New in Groningen: Ulrike Schultze
|Date:||11 May 2023|
Ulrike Schultze recently joined the Faculty of Economics and Business as Professor of Business Information Systems. Before coming to Groningen, Schultze worked at the Southern Methodist University in Dallas for 25 years. She decided to make the move to be closer to family again, but also expected to feel at home in Groningen’s academic environment. She likes her new department Innovation Management and Strategy, for its interdisciplinary approach to research. This interdisciplinary approach is key when focusing on the application of information technology and its implications for work and social life, as Schultze does.
Why did you choose Groningen?
“For family reasons, I wanted to move to Europe after having lived in the US for a long time. Groningen came on my radar because it is within three hours’ drive from my mother, sister and some of my extended family in Germany. However, the more I learned about FEB and the Innovation Management and Strategy (IM&S) department, the more convinced I became that the University of Groningen was where I wanted to be. It has many characteristics to which I am accustomed from the US academic system: FEB is structured along departmental lines, the Information Systems group is part of an interdisciplinary department and the faculty leadership can make decisions quite quickly and independently from the university.”
Could you tell us about your career so far?
“I moved from South-Africa, where I grew up, to the United States, where I accepted a PhD position at Case Western Reserve University. I was really lucky to have a dissertation advisor there who was rather idealistic in his approach to research. He always said “let’s create new knowledge!”, rather than “let’s create something publishable.” He was therefore encouraging when I wanted to do ethnographic research for my dissertation. This was quite unusual in US business schools at the time, as the field of information systems was reluctant to publish qualitative work. After obtaining my PhD, I took a position at Southern Methodist University, in Dallas, Texas, where I stayed for 25 years until my move to the University of Groningen.”
Your Chair is in Business Information Systems. What issues are dealt with in your research?
“Traditionally, Information Systems (IS) research has primarily concerned itself with the application of Information Technology (IT) to improve organizational performance. However, the boundaries between home and work life are increasingly blurring. As a result, the IS field’s disciplinary boundaries are expanding to include organizing from the individual through to the social level. I focus on the use of information technology in practice to understand its implications for work and social life. As I approach each research project by asking “what is most salient about the technology under study?”, my research cannot be described as phenomenon-driven. Instead, the phenomenon of interest emerges out of the empirical context. For example, my dissertation work on the implementation of a knowledge management technology, led me to questions of knowledge work: what it means, how professions seek to differentiate themselves to be perceived as value adding, et cetera. In contrast, my research on social media, including virtual worlds, has led me to study identity work. Letting the situated use of a given technology guide me to the relevant research questions means that I have explored a wide variety of social phenomena including organizing, dialectics, standardization, solidarity and self-identity. Nevertheless, broadly speaking, my work deals with digital platforms. I have studied the use of various types of platforms, encompassing proprietary and shared platforms, B2B and sharing economy marketplaces, as well as social media platforms used in activism and gaming.”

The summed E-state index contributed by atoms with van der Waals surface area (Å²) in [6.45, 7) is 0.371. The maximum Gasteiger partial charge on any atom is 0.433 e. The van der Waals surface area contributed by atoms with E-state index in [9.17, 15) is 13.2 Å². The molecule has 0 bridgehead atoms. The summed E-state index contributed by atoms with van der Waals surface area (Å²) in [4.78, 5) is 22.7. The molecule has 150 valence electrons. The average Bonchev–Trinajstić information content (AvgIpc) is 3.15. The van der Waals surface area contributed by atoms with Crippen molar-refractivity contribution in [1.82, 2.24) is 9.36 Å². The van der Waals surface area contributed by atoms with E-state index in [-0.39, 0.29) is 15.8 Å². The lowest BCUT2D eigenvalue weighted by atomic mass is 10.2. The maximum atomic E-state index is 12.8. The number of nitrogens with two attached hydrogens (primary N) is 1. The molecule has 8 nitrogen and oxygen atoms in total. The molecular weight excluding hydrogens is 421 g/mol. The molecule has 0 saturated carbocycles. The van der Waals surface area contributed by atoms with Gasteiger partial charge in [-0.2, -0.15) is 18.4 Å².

What is the societal relevance of your research?
“Understanding what kind of world and reality we are producing with the technologies we deploy as a society, I believe, is really important if technology implementation decisions are to be made wisely, that is, in ways that do more good than harm and that maintain human dignity. Insights into the complex relationship between technology and social phenomena and its implications seem more important than ever, given that we are now at a place where technologies like big data analytics and artificial intelligence are less reflective but instead more productive of reality and use data and logics that are no longer traceable by humans. In my work, I strive to develop theory by finding and explaining recurrent patterns in the messy reality of everyday life with technology. With frameworks and theories, the complex flow of events can be simplified and described in key concepts and relationships. Once abstracted into conceptualizations, the messiness of organizational and social life can be managed more readily, by researchers, practitioners and policy makers.”
What can we expect from you in the future?
“I expect to engage in collaborative projects with my colleagues in IM&S, FEB and other faculties. I anticipate that such collaboration will lead me to explore many different phenomena, although always with an eye to the implications of technology on individuals, organizations and society.”
Lindgren, R., L. Mathiassen & U. Schultze. 2021. “The Dialectics of Technology Standardization,” MIS Quarterly, 45(3), 1187-1212.
Hylving, L. & U. Schultze. 2020. “Accomplishing the Layered Modular Architecture in Digital Innovation: The Case of the car’s driver information module,” Journal of Strategic Information Systems, 29(3), 101621.
Schultze, U. & J.M. Brooks. 2019. “An interactional view of Social Presence: Making the virtual other “real”,” Information Systems Journal, 29 (3), 707-737.